The available average good books on AutoCAD are horribly containing 2-3 thousands of pages for main text, with dozens of pages, only for their contents. All these mess is full of unnecessary details of even very simpler commands, which user can easily learn intuitively. Even after the bulk of pages they skip some really useful commands, which could otherwise boost the productivity of end user. 

While this reference guide is intended to provide a compact guide of AutoCAD to a wide range of working CAD professionals and students, ranging from engineering streams (architectural, civil, mechanical, electrical, etc.) to non-technical streams. We are relying heavily on the AutoCAD’s user friendly interface while writing the reference guide, as after entering the command alias in AutoCAD, it,  itself, tells ‘n asks for minimum ‘n necessary details through command line. So, practically, there is no need of written procedural details.

As this reference guide book is complimentary with the ‘AutoCAD-Advanced’ and ‘AutoCAD-Professional’ courses of ‘4Dimensions’, most commands given in this guide need at least one time lab training on real projects by an experienced tutor/professional. Each command, once mastered, doesn’t need the whole procedure to be remembered exactly (as different versions may have different procedures).


Content Development Team

4 Dimensions


The SketchUp to LayOut book is the essential guide for woodworkers, carpenters, architects, contractors, builders, and designers who already know the basics on how to use SketchUp, but are looking to create stunning presentations to visualize their ideas with their clients using LayOut.Learn the workflow for creating models specifically for LayOut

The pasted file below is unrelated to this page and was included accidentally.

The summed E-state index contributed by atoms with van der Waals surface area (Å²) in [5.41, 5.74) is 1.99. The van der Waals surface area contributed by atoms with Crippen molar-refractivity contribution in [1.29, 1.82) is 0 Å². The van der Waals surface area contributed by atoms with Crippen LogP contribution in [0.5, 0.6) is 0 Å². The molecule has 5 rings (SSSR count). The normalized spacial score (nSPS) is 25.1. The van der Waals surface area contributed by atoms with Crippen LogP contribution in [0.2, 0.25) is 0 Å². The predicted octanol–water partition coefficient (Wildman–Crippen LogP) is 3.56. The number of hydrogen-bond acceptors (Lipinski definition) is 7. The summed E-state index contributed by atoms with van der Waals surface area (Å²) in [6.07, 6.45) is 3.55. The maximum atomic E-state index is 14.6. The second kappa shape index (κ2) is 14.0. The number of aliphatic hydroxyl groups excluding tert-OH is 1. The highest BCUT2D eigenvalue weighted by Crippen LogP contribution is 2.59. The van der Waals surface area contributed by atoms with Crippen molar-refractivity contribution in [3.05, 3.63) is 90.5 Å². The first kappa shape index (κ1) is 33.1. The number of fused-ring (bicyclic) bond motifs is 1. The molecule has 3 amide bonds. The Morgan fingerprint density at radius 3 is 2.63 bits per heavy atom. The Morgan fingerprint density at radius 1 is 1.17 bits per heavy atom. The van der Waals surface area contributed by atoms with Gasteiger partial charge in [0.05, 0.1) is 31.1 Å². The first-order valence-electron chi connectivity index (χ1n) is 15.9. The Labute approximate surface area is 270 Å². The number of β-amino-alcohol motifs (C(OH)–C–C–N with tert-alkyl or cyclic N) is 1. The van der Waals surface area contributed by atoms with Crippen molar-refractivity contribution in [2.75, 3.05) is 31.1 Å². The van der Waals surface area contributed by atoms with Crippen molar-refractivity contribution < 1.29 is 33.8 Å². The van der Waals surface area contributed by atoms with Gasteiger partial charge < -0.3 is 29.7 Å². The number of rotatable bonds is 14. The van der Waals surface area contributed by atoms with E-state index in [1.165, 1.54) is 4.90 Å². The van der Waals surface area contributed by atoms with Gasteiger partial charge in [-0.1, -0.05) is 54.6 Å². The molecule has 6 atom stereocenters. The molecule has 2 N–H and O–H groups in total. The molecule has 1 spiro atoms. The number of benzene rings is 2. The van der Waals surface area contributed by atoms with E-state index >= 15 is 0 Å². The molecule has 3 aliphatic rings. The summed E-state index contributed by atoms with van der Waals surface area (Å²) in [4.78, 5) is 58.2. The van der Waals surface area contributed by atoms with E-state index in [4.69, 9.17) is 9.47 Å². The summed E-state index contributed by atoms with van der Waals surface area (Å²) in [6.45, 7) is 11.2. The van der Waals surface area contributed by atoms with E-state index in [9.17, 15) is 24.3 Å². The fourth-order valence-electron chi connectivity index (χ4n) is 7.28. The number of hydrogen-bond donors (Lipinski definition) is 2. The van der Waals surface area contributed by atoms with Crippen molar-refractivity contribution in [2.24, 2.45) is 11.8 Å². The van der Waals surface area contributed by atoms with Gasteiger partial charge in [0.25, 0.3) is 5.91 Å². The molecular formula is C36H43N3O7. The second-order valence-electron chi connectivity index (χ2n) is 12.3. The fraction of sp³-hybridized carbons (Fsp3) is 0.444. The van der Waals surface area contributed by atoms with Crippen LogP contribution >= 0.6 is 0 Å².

Before you even begin modeling that first rectangle, you'll need to fully understand which type of model you should be building for LayOut. Don't make the mistake of creating twice the amount of work for yourself because you didn't properly organize your model ahead of time.

I'll teach you how to save time and frustration by organizing your model so YOU are in control of how your model viewports look.

The entire first half of the book is dedicated to preparing your model for LayOut. From organizational workflow, to scenes and styles. I share with you my 5 point method I use to visualize and prepare every scene I create for LayOut.

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Is this too advanced for me?

This book is designed for construction professionals who don't have any prior experience in LayOut at all. But it's also structured in a way that lets you look up specific tasks or methods without having to read the book cover to cover. I’ll save you all the time and frustration that I went through when I first learned LayOut by quickly orienting you with the workspace, then jumping right in to creating your own titleblock, inserting SketchUp models, and adding dimensions.

You should have some basic knowledge on how to use SketchUp. But if you're just starting out, you'll have complete access to my entire library of tutorials and videos for free on my website to bring you up to speed quickly.

Every important aspect of LayOut is explained in the book, with step by step instructions for you to follow along. Learn exactly what you need to know and skip over all the little details you don’t need to worry about. The book has been updated for 2014 so you'll even learn about the new Auto-Text tag feature, saving you a ton of time on those redundant text edits.